How Priya and Ramesh became a Master Coach couple

Vinay Kamath Chennai | Updated on April 06, 2020 Published on April 06, 2020

Priya Ramesh and Sreedharan Ramesh, who became India's second Master Coach couple

Coaching is about facilitating people to make positive changes, says Priya

Amid the gloom around the lockdown prompted by the Covid-19 pandemic, Priya Ramesh and Sreedharan Ramesh had something to rejoice about. On March 20, Ramesh received the news that he has become a Master Certified Coach (MCC), following in the footsteps of Priya, who had qualified as an MCC in 2018, the 11th from India to be certified. Now a master coach couple, Ramesh is the 40th MCC from India, among an exclusive set of 700 such coaches around the world. And, they are the second MCC couple in India to boot.

What’s unique about becoming a master certified coach? For one, the rigour involved in getting that certification from the US-headquartered International Coaching Federation (ICF), which is now into its 25th year. Globally, various organisations recognise and certify coaches. While ICF is the largest (with over 30,000 members globally), the European Mentoring and Coaching Council is the other well-known entity. In India, the Coaching Foundation of India is an established entity.

The ICF has three levels of credentials - Associate Certified Coach (ACC); Professional Certified Coach (PCC, of whom there are 168 in India) and the pinnacle is the MCC. Each of these levels require a coach to be able to demonstrate experience and competency that varies as per the level of credential. ICF has 47 competencies ranging from active listening, powerful questioning to direct communication, evoking awareness, among others. “Hence,” explains Ramesh, “to become an MCC coach you first have to be trained on these competencies for 200 hours, mentored by a competent coach (normally an MCC); complete 2,500 hours of coaching with at least 35 clients evidencing at least 80 per cent of the competencies.”One is assessed on two counts — for performance and for knowledge as a two-step evaluation process before an official credentialing is granted.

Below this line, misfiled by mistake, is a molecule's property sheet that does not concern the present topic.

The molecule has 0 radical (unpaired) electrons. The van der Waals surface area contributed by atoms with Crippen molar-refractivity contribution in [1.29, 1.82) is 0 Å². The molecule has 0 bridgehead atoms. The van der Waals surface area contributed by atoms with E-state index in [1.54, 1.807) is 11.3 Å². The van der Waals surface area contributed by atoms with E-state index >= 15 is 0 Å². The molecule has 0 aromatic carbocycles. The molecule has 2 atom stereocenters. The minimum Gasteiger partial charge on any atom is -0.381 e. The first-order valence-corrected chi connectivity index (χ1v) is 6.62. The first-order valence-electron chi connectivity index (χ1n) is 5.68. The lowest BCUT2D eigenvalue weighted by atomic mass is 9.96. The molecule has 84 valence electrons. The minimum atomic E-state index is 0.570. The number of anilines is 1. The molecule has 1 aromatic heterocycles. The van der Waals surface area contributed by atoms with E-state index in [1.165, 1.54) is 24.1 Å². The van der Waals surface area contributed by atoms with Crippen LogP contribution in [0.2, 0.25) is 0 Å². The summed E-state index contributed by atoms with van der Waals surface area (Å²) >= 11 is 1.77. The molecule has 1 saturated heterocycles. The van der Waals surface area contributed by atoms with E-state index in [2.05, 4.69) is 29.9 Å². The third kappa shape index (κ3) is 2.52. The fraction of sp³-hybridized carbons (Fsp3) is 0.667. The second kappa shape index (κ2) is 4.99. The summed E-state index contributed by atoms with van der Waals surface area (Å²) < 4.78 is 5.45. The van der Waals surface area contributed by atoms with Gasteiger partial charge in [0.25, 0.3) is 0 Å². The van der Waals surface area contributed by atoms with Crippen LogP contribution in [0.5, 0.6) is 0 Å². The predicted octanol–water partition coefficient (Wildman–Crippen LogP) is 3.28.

ICF defines coaching as “partnering with clients in a thought-provoking and creative process that inspires them to maximise their personal and professional potential.”

Coaching for a positive change

As Priya says, “Coaching is about facilitating people to make positive changes. It usually entails a behaviour change. Thoughts, emotions, beliefs and fears are unconscious drivers of behaviour, and often some of them come in the way of a person being able to perform to their full potential. Coaching creates awareness about these unconscious drivers and supports the coached while they risk attempting new ways of doing things.”

Coaches can choose their own niche area or domain to coach, depending on their comfort, she explains. The niche can be anything from leadership coaching, students, fitness, business, career transition or strategy. “Whatever your niche is, the competencies required are the same. What you are really doing is working with the individual (or a group of individuals) and getting them to understand themselves better and make positive changes based on that awareness,” elaborates Priya.